Animal husbandry

Ted Hughes and Les Murray
By JAMES PARKER  |  August 15, 2007

GNOMIC: Murray flits between styles with a fat man’s supernatural grace

The Biplane Houses | by Les Murray | Farrar, Straus and Giroux | 110 pages | $23

Collected Poems for Children | by Ted Hughes | Farrar, Straus and Giroux | 272 pages | $18

Les Murray and Ted Hughes, though they dwelled in each other’s antipodes, had plenty in common. Their names, for a start: sawn-off, thick-handled workingmen’s names that bespoke the ruggedness of their origins — Murray’s in a tin shack in New South Wales, Australia, Hughes’s in the unlettered valleys of West Yorkshire, England. Both were country boys, born eight years apart, who by dint of natural force and brilliance, and a faith in poetry that seemed at odds with the age, projected themselves out of the margins and into the center of national/spiritual life. In 1984 Hughes, famous already, was appointed Poet Laureate of England. In 1999, when Prime Minister John Howard announced that a new Preamble to the Australian Constitution was being drafted, he told journalists that he had enlisted the help of “the best writer in the country.” “Who’s that?” they asked. “Les, of course.” Hughes died in 1998, at the grizzled peak of his renown. Murray is still with us, huge, bald, and revered, the heavyweight of Australian poetry.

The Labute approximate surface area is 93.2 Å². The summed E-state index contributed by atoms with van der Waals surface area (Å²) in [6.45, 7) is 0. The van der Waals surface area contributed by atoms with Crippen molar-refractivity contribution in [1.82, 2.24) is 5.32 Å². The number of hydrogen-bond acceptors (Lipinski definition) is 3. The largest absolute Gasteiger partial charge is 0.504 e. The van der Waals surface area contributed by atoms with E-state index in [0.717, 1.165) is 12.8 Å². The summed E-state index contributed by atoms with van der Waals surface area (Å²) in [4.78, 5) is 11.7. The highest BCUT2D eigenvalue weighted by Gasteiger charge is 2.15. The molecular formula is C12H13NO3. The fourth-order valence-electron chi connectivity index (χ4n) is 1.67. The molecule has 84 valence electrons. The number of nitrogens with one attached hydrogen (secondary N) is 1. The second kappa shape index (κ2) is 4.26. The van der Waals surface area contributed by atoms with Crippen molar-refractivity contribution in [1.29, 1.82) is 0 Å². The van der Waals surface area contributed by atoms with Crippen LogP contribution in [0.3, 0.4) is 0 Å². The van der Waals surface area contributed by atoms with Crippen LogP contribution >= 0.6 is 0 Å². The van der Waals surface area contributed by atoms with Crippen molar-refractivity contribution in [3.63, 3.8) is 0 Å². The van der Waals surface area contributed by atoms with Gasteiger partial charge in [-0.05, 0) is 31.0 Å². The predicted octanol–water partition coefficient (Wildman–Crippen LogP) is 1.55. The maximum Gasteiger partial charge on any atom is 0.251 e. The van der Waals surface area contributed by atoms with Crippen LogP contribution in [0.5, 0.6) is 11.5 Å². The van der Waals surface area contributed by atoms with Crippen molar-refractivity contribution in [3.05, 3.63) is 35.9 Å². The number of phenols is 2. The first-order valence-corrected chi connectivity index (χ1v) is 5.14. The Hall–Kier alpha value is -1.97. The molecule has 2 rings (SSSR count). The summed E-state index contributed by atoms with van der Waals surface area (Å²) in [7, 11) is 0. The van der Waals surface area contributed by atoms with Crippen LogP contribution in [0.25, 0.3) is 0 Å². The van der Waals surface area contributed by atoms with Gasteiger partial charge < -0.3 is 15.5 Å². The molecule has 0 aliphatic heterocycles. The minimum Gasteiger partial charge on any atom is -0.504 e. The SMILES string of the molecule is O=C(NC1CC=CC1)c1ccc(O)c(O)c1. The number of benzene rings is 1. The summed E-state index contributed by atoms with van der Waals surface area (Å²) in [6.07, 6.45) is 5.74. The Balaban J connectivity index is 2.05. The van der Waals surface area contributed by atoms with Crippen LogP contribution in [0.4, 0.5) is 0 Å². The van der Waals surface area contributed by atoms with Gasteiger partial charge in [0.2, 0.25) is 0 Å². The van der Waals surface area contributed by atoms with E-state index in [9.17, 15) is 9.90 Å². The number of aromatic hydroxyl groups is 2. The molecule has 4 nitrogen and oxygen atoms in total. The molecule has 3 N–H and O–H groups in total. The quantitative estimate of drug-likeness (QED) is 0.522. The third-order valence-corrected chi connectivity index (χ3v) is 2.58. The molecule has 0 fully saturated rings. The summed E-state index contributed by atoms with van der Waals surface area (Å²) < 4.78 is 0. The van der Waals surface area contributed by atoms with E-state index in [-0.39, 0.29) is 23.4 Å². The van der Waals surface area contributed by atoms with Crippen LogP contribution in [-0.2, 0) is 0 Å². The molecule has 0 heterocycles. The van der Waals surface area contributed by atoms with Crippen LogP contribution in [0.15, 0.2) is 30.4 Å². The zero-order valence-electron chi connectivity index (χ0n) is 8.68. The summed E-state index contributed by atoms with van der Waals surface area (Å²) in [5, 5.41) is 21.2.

The names of Hughes and Murray have both been polarizing — the former because of a feminist death cult that attached itself to his wife Sylvia Plath in the wake of her suicide in 1963, the latter because of his ribald distaste for Modernism, political correctness, and what he calls “the Generation of ’68.” (There is some overlap here: after Hughes’s death, Murray wrote sympathetically of the Englishman’s “long torment at the hands of militants,” which he had seen for himself in 1976 when Hughes showed up to give a reading at the Adelaide Festival and was met by a mob chanting, “You murdered Sylvia!”) And without wanting to give a hostage to psychoanalysis, it must also be pointed out that behind each of these poets was the gloom of a silent father. Billie Hughes, father of Ted, never talked about what he had lived through as a soldier at Gallipoli and then Ypres: “My father sat in his chair,” wrote Hughes in his poem “Out,” “recovering/From the four-year mastication by gunfire and mud. . . . ” Cecil Murray, father of Les, was rendered near-catatonic by the death of his wife; that left his 12 year-old son to run the dairy farm by himself. “Getting near dark, I’ll go home, light the lamp/and eat my corned-beef supper, sitting there/at the head of the table. . . . ” (“The Widower in the Country”).

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